Ante-nicene fathers



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Bishops of Rome

1.

Clement



ad 68–71

2.

Evaristus



ad 72–108

3.

Alexander



ad 109–117

4.

Xystus I



ad 117–127

5.

Telesphorus



ad 127–138

6.

Hyginus



ad 139–142

7.

Pius



ad 142–156

8.

Anicetus



ad 156–168

9.

Sorer



ad 768–176

10.


Eleutherus

ad 176–189

11.


Victor

ad 190–201

12.


Zephyrinus

ad 201–218

13.


Callistus

ad 218–222

14.


Urban

ad 223–230

15.


Pontianus

ad 230–234

16.


Anterus

ad 235–236

17.


Fabianus

ad 236–249

18.


Cornelius

ad 251–251

19.


Lucius

ad 252–252

20.


Stephen

ad 253–256

21.


Xystus II

ad 257–258

22.


Dionysius

ad 259–269

23.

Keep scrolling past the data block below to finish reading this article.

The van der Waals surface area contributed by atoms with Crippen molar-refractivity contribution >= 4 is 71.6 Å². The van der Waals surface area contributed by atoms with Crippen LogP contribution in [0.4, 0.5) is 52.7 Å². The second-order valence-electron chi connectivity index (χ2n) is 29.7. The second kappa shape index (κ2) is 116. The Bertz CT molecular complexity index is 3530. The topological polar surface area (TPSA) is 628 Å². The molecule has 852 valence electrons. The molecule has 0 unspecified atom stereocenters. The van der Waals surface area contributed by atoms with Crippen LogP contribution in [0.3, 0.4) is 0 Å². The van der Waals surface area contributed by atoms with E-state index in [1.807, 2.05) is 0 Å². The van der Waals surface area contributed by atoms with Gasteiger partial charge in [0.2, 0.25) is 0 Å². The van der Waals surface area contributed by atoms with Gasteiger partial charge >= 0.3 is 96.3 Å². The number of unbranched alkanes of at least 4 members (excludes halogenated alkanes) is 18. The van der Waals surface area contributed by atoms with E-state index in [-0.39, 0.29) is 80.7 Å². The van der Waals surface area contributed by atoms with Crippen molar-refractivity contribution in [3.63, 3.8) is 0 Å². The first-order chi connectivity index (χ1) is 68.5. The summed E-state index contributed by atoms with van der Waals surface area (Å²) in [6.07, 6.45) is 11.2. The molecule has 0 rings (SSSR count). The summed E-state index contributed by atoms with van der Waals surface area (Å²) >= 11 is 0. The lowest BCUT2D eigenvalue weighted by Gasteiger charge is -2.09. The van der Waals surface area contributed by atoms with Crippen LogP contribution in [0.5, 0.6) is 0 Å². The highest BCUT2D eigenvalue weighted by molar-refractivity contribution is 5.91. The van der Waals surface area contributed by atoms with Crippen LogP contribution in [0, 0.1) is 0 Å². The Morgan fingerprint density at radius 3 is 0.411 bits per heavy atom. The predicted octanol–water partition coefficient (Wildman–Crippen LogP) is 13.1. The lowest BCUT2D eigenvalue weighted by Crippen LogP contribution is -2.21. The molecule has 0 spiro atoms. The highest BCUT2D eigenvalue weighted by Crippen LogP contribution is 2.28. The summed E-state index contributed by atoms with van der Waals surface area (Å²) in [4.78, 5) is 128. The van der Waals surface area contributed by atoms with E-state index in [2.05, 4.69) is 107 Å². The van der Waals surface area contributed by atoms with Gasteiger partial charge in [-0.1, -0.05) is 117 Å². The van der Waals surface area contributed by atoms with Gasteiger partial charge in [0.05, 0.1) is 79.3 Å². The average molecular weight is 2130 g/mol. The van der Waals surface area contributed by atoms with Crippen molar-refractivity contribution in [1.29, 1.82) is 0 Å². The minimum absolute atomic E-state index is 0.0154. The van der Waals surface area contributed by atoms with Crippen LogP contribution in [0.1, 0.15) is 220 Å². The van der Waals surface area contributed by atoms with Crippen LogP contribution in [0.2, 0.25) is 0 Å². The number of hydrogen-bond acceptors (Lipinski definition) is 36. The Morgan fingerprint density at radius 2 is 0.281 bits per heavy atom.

Felix

ad 269–274

24.


Eutychianus

ad 275–282

25.


Caius

ad 283–295

26.


Marcellinus

ad 296–304

27.


Marcellus

ad 308–309

28.


Eusebius

ad 310–310

29.


Melchiades

ad 311–31

10. It agrees with Tertullian’s testimony, and he speaks (as a lawyer and expert) from “the registers.” Irenaeus, speaking less precisely, may be harmonized with these testimonies without violence to what he reports.

N.B.—After a.d.325 the Bishops of Rome are canonical primates; the Bishops of New Rome primates equally, but second on the list; then Alexandria, Antioch, Ephesus. The Councils of Constantinople and Chalcedon state that these primacies were awarded because Rome and New Rome were the capitals of the oecumene, or empire. The primacy conferred no authority over the sister Sees of Apostolic foundation, and recognised no inequality among bishops, save those of such honorary distinction.

The Patriarchate.

1. From (a.d. 325) Sylvester to Gregory the Great, and his successor, who lived but one year, the Bishops of Rome were canonical primates.